Matthew Mayfield: Recoil


With a solo discography that traces back to 2008, Matthew Mayfield’s signature smolder and relatable songwriting are well documented. Drawing from some tumultuous highs and lows, Mayfield has committed a new introspective journey to record, 2016’s Recoil. Resonating with both loyal fans and newcomers, the album reached #4 on the iTunes Singer/Songwriter chart.

Recoil’s tales of love, loss, faith, and betrayal all draw from his personal experiences, and the sincerity behind his performance is hard to deny. “It was all therapy,” says Mayfield. “I had been through a breakup, lost people, so much. Recoil is the sound of getting it out.”

Mayfield recalls overcoming a creative dearth in the winter of 2015. “I had my first case of writer’s block,” he says. “I had been through a lot at the time, and whenever I picked up a guitar, it felt like a brick.” After giving some thought to the troubles that caused his block, Mayfield began to build on an idea, eventually writing the first of his Recoil tracks, “God’s Fault.”


The rest of the new songs came soon after. For Recoil, Mayfield delved deep into the theme of grief, exploring the subject from all sides. “Grief doesn’t always be bad,” he says. “Of course there’s sadness, but there’s also healing.”

Setting the tone for much of Recoil, “God’s Fault” is haunting and ambient, with emotions coming in stages as the beat picks up until the vocals reach a cathartic intensity. Here he’s honest and vulnerable, willing to own up to himself. Written for the passing of a friend, “Indigo” is actually one of the album’s most uplifting numbers. “It’s believing in hope after the storm,” says Mayfield.

Cold and menacing, “The Wolf in Your Darkest Room,” allows Mayfield to personify his own demons. The depth of Mayfield’s voice has never felt more sinister, and the industrial static that sets in signals just how chaotic and uncontrollable one’s personal troubles can be.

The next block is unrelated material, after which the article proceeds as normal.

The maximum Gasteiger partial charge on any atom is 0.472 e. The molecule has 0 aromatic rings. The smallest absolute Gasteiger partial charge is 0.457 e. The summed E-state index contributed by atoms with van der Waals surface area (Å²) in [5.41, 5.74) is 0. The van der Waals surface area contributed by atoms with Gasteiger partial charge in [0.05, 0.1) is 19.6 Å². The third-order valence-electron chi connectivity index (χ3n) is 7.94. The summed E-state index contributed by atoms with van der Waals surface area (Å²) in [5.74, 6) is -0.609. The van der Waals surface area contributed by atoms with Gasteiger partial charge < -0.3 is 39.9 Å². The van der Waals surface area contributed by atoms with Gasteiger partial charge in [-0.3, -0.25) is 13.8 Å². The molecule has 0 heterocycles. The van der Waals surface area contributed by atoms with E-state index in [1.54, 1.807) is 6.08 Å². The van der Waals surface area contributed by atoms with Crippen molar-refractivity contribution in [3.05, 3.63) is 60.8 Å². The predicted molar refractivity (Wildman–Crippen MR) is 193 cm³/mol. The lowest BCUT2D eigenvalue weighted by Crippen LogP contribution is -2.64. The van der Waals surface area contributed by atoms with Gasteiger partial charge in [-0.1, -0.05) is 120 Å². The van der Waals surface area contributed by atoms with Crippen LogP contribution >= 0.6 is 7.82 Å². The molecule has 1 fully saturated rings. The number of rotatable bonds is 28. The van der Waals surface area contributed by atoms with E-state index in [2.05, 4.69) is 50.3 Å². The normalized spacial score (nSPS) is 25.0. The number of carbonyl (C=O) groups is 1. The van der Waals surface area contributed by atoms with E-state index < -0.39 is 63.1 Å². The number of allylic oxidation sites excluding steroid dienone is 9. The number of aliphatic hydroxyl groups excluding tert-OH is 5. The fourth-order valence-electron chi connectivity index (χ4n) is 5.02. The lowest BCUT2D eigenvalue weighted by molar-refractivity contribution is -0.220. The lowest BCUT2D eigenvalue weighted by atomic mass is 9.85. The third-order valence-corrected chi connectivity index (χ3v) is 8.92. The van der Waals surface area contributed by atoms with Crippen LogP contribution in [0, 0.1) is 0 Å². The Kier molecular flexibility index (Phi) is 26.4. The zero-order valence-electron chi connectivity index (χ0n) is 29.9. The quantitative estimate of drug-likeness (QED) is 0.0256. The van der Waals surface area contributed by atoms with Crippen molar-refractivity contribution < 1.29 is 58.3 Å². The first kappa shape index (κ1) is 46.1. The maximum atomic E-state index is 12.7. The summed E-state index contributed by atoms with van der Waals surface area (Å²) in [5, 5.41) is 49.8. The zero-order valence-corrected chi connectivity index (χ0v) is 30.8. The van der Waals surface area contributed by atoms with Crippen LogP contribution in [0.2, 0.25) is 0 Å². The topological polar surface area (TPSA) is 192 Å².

The record is not without its love songs. “Raw Diamond Ring” is a genuine love letter, written at a high point, while acknowledging the challenges that come with making a relationship work.

Recoil’s first track, “History,” is a song of loss with sparse instrumentation. Mayfield’s voice is accompanied by little more than a finger-picked electric guitar. “To me it seems like the oddball,” says Mayfield. “There’s always a lot of pressure on track one. I wanted to keep this one bare bones, though.”

“History” was the album’s first hit, and the lyrics are immensely relatable for anyone who’s seen a sure thing fall through. “I love hearing people tell me that they find something to relate to in my songs,” says Mayfield. “That’s why you do it. You can forge a connection with people who have been in that same place as you.”

Recoil was recorded at The Smoakstack in Nashville, with producer Paul Moak. Mayfield and Moak have a long history together, including Mayfield’s 2012 album, A Banquet for Ghosts. “It’s great working with Moak,” says Mayfield. “He’s not afraid to experiment sonically and he’s set up his studio to do anything in the moment. If inspirations strikes, it’s ready for you.”

Recoil is available on iTunes, Spotify, and on his official site.